Click here for an introduction to CDRH Learn and here to visit CDRH Learn for comprehensive online learning modules.

FDA Division of Industry and Consumer Education (DICE)

The FDA provides pre-filing guidance for those with questions about device development and classification. DICE answers questions by phone and email from industry and consumer stakeholders. Click here to visit DICE.

FDA Device Classification Database

The FDA Product Classification Database contains medical device names and associated information developed by the Center for Devices and Radiological Health (CDRH) in support of its mission. This database contains device names and their associated product codes. A predicate device is a device that has already received FDA approval and could be used in your pathway to regulatory clearance. This resource is helpful when searching for a predicate device. Click here to search the Product Classification Database.

Pediatric Specific Medical Device Considerations

Developing pediatric and orphan products offers a set of unique challenges. Pediatrics covers a number of ages, broken into subcategories, from birth through age 21. If you are developing a product for use in the pediatric population, the following links and resources provide information specific to your device.

Medical Software and App Specific Considerations

Is your software or app an FDA regulated medical device? This topic is often challenging for developers and even the regulators themselves. The claims associated with your medical software or app may subject your product to regulation. The resources below include a downloadable guidance document for consideration, provided by the FDA, and general principles of the development and validation of medical software and mobile applications.

Click here for the FDA Guidance Document on Mobile Medical Applications and click here for general principles of software validation.

Registering Your Company and Product with the FDA

As a developer of a medical device, you are required to register your company with the FDA. Any facility associated with the production or manufacturing of your medical device is also required to register and list with the FDA. The links below provide the necessary resources and instructions for these processes.

Click here for an overview of the process and click here for details around who must register, list, or pay annually with the FDA.

Submitting Premarket Notification: FDA 510 (k) 

These resources address aspects of the FDA process for submitting a premarket notification before introducing a device into commercial distribution. These are necessary resources to review and understand if you are developing what may be considered a Class II or Class III medical device.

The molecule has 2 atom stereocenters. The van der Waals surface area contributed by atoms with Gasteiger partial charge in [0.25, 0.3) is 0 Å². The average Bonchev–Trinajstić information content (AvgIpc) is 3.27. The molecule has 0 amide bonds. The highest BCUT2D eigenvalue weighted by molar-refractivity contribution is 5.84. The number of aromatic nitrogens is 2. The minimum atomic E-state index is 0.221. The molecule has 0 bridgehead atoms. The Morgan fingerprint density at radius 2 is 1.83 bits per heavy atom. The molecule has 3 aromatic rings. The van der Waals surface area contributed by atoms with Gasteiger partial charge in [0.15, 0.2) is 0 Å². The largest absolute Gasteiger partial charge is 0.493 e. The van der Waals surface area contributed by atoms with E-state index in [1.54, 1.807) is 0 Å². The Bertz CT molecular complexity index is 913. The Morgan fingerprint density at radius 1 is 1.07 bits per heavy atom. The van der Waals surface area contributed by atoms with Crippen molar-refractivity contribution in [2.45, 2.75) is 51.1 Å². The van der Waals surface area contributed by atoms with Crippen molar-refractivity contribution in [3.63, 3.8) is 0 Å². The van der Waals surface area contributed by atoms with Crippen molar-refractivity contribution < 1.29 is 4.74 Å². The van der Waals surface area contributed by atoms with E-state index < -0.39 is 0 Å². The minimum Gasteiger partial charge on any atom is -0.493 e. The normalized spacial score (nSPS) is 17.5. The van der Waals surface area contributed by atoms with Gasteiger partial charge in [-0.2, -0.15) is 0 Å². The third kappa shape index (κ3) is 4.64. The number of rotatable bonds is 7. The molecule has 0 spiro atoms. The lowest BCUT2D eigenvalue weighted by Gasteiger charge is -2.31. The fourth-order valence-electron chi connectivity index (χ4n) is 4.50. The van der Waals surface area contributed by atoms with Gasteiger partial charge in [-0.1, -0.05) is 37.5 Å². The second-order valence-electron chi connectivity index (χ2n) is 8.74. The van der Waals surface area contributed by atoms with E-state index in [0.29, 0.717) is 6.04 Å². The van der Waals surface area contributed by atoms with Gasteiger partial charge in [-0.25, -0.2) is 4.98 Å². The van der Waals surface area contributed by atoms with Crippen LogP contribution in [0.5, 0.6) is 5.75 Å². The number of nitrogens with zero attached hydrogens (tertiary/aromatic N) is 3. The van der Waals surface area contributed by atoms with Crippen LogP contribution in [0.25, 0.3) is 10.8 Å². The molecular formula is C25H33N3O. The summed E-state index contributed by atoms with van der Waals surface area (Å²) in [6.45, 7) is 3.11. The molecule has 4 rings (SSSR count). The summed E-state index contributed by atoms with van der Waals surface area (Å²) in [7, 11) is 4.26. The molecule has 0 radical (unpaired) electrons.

Click here for a description of the 510(k) program.

Click here to read The New 510(k) Paradigm and learn about alternate approaches to demonstrating substantial equivalence in premarket notifications.

Patient-Reported Outcome Measures: Use in Medical Product Development

The document at the following link provides guidance on how to incorporate the use of Patient-Reported Outcome Measures into product development. These instruments are much more than a satisfaction survey and must be validated questionnaires. Patient-Reported Outcome Measures are valuable tools for evaluating your device or product from the patient’s perspective. Click here for to view the FDA guidance document.

Protecting Human Subjects

The importance of protecting human subjects while conducting device clinical trials cannot be understated. You may find yourself or your company at a point in development when clinical trials or usability studies with patients is necessary. The link below offers a free online certification course from the National Institutes of Health (NIH) that will educate researchers and product developers on the ethical considerations in protecting human subjects in both medical and behavioral research. Click here for to access the course.

“You helped me cross the final barrier. There was no way that I could have done this without NEPDC.”

– Jules Sherman, Founder of Maternal Life and Primo-Lacto Inventor